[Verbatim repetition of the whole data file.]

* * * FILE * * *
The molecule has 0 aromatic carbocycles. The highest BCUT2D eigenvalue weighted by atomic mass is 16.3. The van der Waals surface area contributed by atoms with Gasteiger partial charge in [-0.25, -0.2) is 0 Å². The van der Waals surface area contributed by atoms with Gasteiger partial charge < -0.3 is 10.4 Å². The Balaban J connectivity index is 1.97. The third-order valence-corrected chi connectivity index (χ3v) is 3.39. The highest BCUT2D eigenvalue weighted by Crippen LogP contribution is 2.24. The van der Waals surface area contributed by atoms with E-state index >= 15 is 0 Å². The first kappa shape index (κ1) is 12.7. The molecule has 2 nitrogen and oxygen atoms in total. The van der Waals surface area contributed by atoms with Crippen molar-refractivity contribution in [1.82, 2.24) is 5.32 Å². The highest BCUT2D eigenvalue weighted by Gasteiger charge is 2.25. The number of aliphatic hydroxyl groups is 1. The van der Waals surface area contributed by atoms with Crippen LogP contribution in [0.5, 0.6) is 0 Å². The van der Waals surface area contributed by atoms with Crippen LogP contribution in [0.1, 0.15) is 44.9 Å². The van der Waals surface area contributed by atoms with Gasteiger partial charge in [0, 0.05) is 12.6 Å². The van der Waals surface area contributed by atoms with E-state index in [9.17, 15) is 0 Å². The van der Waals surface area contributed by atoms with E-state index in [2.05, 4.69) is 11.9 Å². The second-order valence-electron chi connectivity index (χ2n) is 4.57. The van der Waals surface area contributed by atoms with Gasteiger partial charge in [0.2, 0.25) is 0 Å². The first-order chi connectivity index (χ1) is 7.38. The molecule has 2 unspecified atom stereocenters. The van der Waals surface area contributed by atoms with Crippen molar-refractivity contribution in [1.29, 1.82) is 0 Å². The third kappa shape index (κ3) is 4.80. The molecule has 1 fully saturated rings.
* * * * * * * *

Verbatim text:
The molecule has 0 aromatic carbocycles. The highest BCUT2D eigenvalue weighted by atomic mass is 16.3. The van der Waals surface area contributed by atoms with Gasteiger partial charge in [-0.25, -0.2) is 0 Å². The van der Waals surface area contributed by atoms with Gasteiger partial charge < -0.3 is 10.4 Å². The Balaban J connectivity index is 1.97. The third-order valence-corrected chi connectivity index (χ3v) is 3.39. The highest BCUT2D eigenvalue weighted by Crippen LogP contribution is 2.24. The van der Waals surface area contributed by atoms with E-state index >= 15 is 0 Å². The first kappa shape index (κ1) is 12.7. The molecule has 2 nitrogen and oxygen atoms in total. The van der Waals surface area contributed by atoms with Crippen molar-refractivity contribution in [1.82, 2.24) is 5.32 Å². The highest BCUT2D eigenvalue weighted by Gasteiger charge is 2.25. The number of aliphatic hydroxyl groups is 1. The van der Waals surface area contributed by atoms with Crippen LogP contribution in [0.5, 0.6) is 0 Å². The van der Waals surface area contributed by atoms with Crippen LogP contribution in [0.1, 0.15) is 44.9 Å². The van der Waals surface area contributed by atoms with Gasteiger partial charge in [0, 0.05) is 12.6 Å². The van der Waals surface area contributed by atoms with E-state index in [9.17, 15) is 0 Å². The van der Waals surface area contributed by atoms with E-state index in [2.05, 4.69) is 11.9 Å². The second-order valence-electron chi connectivity index (χ2n) is 4.57. The van der Waals surface area contributed by atoms with Gasteiger partial charge in [0.2, 0.25) is 0 Å². The first-order chi connectivity index (χ1) is 7.38. The molecule has 2 unspecified atom stereocenters. The van der Waals surface area contributed by atoms with Crippen molar-refractivity contribution in [1.29, 1.82) is 0 Å². The third kappa shape index (κ3) is 4.80. The molecule has 1 fully saturated rings.